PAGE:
There’s been a lot of discussion about respectability and the ‘literati’ etc., and my concern isn’t with that.
Given all this desire we have to protect ourselves against this mysterious, spurious force of authority that slaps down genre fiction, this “us and them” mentality, do we stop ourselves from being properly critical within the genre itself?
We’re very quick at attacking those who criticise the SFF genre, and quite right too. But we’re painfully self-conscious and full of existential angst about being geeks. We throw words around like ‘snobbery’ and ‘respect’. But perhaps all this does is steer the focus away from actually getting to grips with the quality of genre fiction itself. It’s a smokescreen against us looking for literary themes and slick style and impressive content within SFF books.
Why aren’t people (particularly bloggers) rising to the challenge and actually digging deeper into the books themselves and sorting out the good books from the poor, so that we can wave the best in front of the faces of these mysterious non-existence authority forces and say, ‘See, this is literature too.’
Let the mainstream accept us as they are doing already, and relax a little. We’re already living in the age of post-genre.
“Why aren’t people (particularly bloggers) rising to the challenge and actually digging deeper into the books themselves and sorting out the good books from the poor…”
Some do, of course. Such digging is not always well received by SF as a whole, though.
Which is an interesting point also. Why is that? Is it that “us and them” mentality?
Hey, how are those space orc books comin’ along?
Touché, Mr Mamatas. Just fine actually – nothing like a bit of hot space orc action of an evening.
I read a blog about this subject a while back, and the guy pointed out that it is only the SFF community that does this. You will find that mystery writers have no such angst about lack of respect. They don’t bicker and snarl at each other about who is ‘bringing down the field,’ and he wondered why that was.
My take on it was, that because SF writers thinks of their genre as the literature of big, important ideas about society, then they should be regarded as big and important – and they get mad at those among their own who don’t give a damn about being serious. Mystery writers as a whole have no such illusions and are just happy to entertain, and therefore have nothing to bicker about.
The problem for the SFF folks is that Importance isn’t something one can write into a book. You try to write the best book you can, but importance is decided by history. All this flailing and demanding of respect isn’t going to change that one little bit.
Hey, Nathan. I’ve heard similar sentiments about such things before.
I think there’s a definite division between those who see SFF as fun and those who think it should be more serious. One can quite easily frustrating the other.
Spot on in that last paragraph!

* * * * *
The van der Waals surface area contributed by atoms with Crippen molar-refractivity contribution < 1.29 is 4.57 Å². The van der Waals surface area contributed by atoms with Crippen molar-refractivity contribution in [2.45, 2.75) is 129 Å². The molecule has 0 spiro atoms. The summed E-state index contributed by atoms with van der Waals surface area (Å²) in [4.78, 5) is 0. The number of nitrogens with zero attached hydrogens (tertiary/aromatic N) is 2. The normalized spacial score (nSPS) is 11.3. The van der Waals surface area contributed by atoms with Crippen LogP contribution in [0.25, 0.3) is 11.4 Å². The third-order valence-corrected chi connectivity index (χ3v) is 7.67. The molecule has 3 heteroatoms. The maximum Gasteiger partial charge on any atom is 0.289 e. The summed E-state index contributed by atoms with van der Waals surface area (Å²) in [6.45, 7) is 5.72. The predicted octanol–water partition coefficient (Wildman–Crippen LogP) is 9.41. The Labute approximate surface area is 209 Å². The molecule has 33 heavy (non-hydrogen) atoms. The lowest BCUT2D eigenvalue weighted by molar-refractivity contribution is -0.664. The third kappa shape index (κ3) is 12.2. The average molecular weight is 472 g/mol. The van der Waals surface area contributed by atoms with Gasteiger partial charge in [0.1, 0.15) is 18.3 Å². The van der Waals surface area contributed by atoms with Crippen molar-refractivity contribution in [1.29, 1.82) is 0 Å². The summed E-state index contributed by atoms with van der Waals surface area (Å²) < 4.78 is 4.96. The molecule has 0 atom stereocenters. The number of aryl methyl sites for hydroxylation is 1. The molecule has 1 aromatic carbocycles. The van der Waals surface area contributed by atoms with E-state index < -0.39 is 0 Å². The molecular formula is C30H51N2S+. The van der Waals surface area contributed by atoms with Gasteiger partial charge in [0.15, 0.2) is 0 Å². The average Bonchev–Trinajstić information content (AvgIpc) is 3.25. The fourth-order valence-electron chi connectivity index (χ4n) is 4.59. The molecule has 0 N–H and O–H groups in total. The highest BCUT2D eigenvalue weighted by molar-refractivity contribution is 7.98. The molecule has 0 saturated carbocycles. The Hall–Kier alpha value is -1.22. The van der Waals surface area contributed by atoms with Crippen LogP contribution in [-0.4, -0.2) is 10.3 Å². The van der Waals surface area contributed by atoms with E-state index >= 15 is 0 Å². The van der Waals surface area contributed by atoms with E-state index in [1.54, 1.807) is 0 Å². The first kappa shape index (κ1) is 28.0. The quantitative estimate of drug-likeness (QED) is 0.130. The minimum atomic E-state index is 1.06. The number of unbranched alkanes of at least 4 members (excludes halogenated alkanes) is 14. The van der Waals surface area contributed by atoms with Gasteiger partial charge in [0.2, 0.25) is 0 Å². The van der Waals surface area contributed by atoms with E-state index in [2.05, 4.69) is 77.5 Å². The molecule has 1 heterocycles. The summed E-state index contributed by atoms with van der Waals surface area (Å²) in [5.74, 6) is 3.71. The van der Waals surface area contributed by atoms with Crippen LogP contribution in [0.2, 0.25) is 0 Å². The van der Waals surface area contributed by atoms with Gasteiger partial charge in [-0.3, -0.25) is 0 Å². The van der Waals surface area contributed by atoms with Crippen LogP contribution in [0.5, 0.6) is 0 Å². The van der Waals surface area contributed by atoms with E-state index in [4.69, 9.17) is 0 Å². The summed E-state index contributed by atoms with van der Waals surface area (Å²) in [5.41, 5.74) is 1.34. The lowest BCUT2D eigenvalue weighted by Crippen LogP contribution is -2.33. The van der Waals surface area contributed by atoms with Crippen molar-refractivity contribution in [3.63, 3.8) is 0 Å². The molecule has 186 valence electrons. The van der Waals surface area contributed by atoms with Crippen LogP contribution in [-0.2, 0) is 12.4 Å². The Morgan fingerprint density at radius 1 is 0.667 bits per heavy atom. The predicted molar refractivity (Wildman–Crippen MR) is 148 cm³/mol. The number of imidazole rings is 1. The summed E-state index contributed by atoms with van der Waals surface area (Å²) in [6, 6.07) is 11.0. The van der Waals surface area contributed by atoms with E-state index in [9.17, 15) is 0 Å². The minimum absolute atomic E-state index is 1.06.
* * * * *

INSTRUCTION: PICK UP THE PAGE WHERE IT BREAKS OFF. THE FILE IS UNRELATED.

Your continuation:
Amen. It’s hard work walking around with a chip that big on my shoulder. Write because you like to and write what you like. Not everyone likes SFF. It’s okay.
A lot of it seems to boil down to the company that books keep. As long as the ‘good’ SF sits next to several shelves of tat, it will suffer from association. And yet… how come chicklit gets to sit with general fiction? I demand a recategorisation! 😉
I read a blog about this subject a while back, and the guy pointed out that it is only the SFF community that does this.
Completely wrong. The crime fiction community behaves in exactly the same way.
Mystery writers as a whole have no such illusions and are just happy to entertain, and therefore have nothing to bicker about.
Sure. When I read Goodis, McCoy, Jim Thompson, Crumley, Willeford, David Peace, Derek Raymond, I’m only looking for honest entertainment. It’s not like they offer deep ideas about society with the nuance of a David Weber or a Terry Goodkind.
The problem is not the quality of genre fiction, the problem is judging books on their own terms. A very good “genre” novel will still be of interest only to fans of the genre, while a genre novel which uses the genre scaffolding in order to approach universal themes may interest everyone, but this does not necessarily mean that the latter is always objectively better written or executed or qualitatively superior in some way. Nora Roberts is probably a better writer than Asimov, and I know that if I did read Asimov and not Nora Roberts I did it because aspects of the sci-fi genre resonate with me in a way that romance or chick-lit do not. I also know that are works in the sff genre whose reading should/could offer reward to anyone; and sure as heck the same goes for the crime/mystery genre.
I don’t know if among the practitioners of romance or chick-lit hides the new Jane Austen because these are genres I’m not personally invested in AND because popular fiction is NEVER seriously reviewed or discussed OUTSIDE genre cliques – unless it is written by authors with already established literary credentials.
The problem is not that more sci-fi fans should condemn Scalzi for failing to write M John Harrison’s “Light” – the problem is that everything that is published inside a genre remains there, and innovative or ambitious works are largely invisible for mainstream public and critics, and even for those who, being already fans of one particular genre , should really know better than dismiss everything else published in the others as conventional and unchallenging.